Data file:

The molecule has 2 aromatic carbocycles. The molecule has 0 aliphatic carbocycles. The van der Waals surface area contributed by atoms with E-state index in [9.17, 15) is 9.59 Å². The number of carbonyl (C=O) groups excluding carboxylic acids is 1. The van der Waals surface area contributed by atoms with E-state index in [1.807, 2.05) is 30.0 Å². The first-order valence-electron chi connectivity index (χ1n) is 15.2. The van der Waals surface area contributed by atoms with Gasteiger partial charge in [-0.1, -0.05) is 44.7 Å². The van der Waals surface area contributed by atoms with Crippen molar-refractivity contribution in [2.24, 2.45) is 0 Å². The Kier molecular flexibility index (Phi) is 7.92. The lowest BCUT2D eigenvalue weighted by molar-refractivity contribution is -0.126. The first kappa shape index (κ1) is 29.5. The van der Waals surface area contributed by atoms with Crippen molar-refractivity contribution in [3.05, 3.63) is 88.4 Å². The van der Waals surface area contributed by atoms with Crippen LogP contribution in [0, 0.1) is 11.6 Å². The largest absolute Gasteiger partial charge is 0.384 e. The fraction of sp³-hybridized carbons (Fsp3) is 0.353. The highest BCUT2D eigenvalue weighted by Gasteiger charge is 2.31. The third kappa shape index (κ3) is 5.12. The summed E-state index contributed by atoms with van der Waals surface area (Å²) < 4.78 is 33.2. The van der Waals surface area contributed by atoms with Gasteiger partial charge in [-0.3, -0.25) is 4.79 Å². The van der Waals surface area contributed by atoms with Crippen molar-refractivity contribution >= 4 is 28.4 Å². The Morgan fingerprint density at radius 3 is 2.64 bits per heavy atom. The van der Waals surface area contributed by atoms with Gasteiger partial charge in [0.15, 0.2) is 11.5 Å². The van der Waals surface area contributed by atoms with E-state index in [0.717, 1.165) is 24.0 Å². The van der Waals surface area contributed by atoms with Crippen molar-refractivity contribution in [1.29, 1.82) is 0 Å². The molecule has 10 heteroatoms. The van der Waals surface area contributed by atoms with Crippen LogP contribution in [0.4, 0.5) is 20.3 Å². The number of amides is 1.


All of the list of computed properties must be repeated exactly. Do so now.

The molecule has 2 aromatic carbocycles. The molecule has 0 aliphatic carbocycles. The van der Waals surface area contributed by atoms with E-state index in [9.17, 15) is 9.59 Å². The number of carbonyl (C=O) groups excluding carboxylic acids is 1. The van der Waals surface area contributed by atoms with E-state index in [1.807, 2.05) is 30.0 Å². The first-order valence-electron chi connectivity index (χ1n) is 15.2. The van der Waals surface area contributed by atoms with Gasteiger partial charge in [-0.1, -0.05) is 44.7 Å². The van der Waals surface area contributed by atoms with Crippen molar-refractivity contribution in [2.24, 2.45) is 0 Å². The Kier molecular flexibility index (Phi) is 7.92. The lowest BCUT2D eigenvalue weighted by molar-refractivity contribution is -0.126. The first kappa shape index (κ1) is 29.5. The van der Waals surface area contributed by atoms with Crippen molar-refractivity contribution in [3.05, 3.63) is 88.4 Å². The van der Waals surface area contributed by atoms with Crippen LogP contribution in [0, 0.1) is 11.6 Å². The largest absolute Gasteiger partial charge is 0.384 e. The fraction of sp³-hybridized carbons (Fsp3) is 0.353. The highest BCUT2D eigenvalue weighted by Gasteiger charge is 2.31. The third kappa shape index (κ3) is 5.12. The summed E-state index contributed by atoms with van der Waals surface area (Å²) < 4.78 is 33.2. The van der Waals surface area contributed by atoms with Gasteiger partial charge in [-0.3, -0.25) is 4.79 Å². The van der Waals surface area contributed by atoms with Crippen molar-refractivity contribution >= 4 is 28.4 Å². The Morgan fingerprint density at radius 3 is 2.64 bits per heavy atom. The van der Waals surface area contributed by atoms with Gasteiger partial charge in [0.15, 0.2) is 11.5 Å². The van der Waals surface area contributed by atoms with E-state index in [0.717, 1.165) is 24.0 Å². The van der Waals surface area contributed by atoms with Crippen molar-refractivity contribution in [1.29, 1.82) is 0 Å². The molecule has 10 heteroatoms. The van der Waals surface area contributed by atoms with Crippen LogP contribution in [0.4, 0.5) is 20.3 Å². The number of amides is 1.